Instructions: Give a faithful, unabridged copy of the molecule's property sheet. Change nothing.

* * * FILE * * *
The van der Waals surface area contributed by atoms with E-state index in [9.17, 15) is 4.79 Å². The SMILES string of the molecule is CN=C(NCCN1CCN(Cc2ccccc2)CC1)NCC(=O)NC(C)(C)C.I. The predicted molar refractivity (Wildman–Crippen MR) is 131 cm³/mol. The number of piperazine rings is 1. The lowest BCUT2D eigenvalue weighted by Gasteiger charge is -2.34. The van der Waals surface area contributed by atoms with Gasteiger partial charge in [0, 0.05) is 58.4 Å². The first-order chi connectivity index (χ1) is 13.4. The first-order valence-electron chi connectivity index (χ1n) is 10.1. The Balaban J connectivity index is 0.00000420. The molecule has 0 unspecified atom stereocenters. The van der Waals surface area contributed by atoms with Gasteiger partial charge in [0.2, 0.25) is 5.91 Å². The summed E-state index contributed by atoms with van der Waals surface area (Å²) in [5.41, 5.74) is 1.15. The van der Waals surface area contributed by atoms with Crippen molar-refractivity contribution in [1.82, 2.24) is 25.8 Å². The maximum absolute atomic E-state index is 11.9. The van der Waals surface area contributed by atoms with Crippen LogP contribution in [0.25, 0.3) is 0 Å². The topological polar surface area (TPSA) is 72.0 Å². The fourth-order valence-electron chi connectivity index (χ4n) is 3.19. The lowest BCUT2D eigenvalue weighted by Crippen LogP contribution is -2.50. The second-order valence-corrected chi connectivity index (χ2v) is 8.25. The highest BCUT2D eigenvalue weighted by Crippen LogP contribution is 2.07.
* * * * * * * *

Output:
The van der Waals surface area contributed by atoms with E-state index in [9.17, 15) is 4.79 Å². The SMILES string of the molecule is CN=C(NCCN1CCN(Cc2ccccc2)CC1)NCC(=O)NC(C)(C)C.I. The predicted molar refractivity (Wildman–Crippen MR) is 131 cm³/mol. The number of piperazine rings is 1. The lowest BCUT2D eigenvalue weighted by Gasteiger charge is -2.34. The van der Waals surface area contributed by atoms with Gasteiger partial charge in [0, 0.05) is 58.4 Å². The first-order chi connectivity index (χ1) is 13.4. The first-order valence-electron chi connectivity index (χ1n) is 10.1. The Balaban J connectivity index is 0.00000420. The molecule has 0 unspecified atom stereocenters. The van der Waals surface area contributed by atoms with Gasteiger partial charge in [0.2, 0.25) is 5.91 Å². The summed E-state index contributed by atoms with van der Waals surface area (Å²) in [5.41, 5.74) is 1.15. The van der Waals surface area contributed by atoms with Crippen molar-refractivity contribution in [1.82, 2.24) is 25.8 Å². The maximum absolute atomic E-state index is 11.9. The van der Waals surface area contributed by atoms with Crippen LogP contribution in [0.25, 0.3) is 0 Å². The topological polar surface area (TPSA) is 72.0 Å². The fourth-order valence-electron chi connectivity index (χ4n) is 3.19. The lowest BCUT2D eigenvalue weighted by Crippen LogP contribution is -2.50. The second-order valence-corrected chi connectivity index (χ2v) is 8.25. The highest BCUT2D eigenvalue weighted by Crippen LogP contribution is 2.07.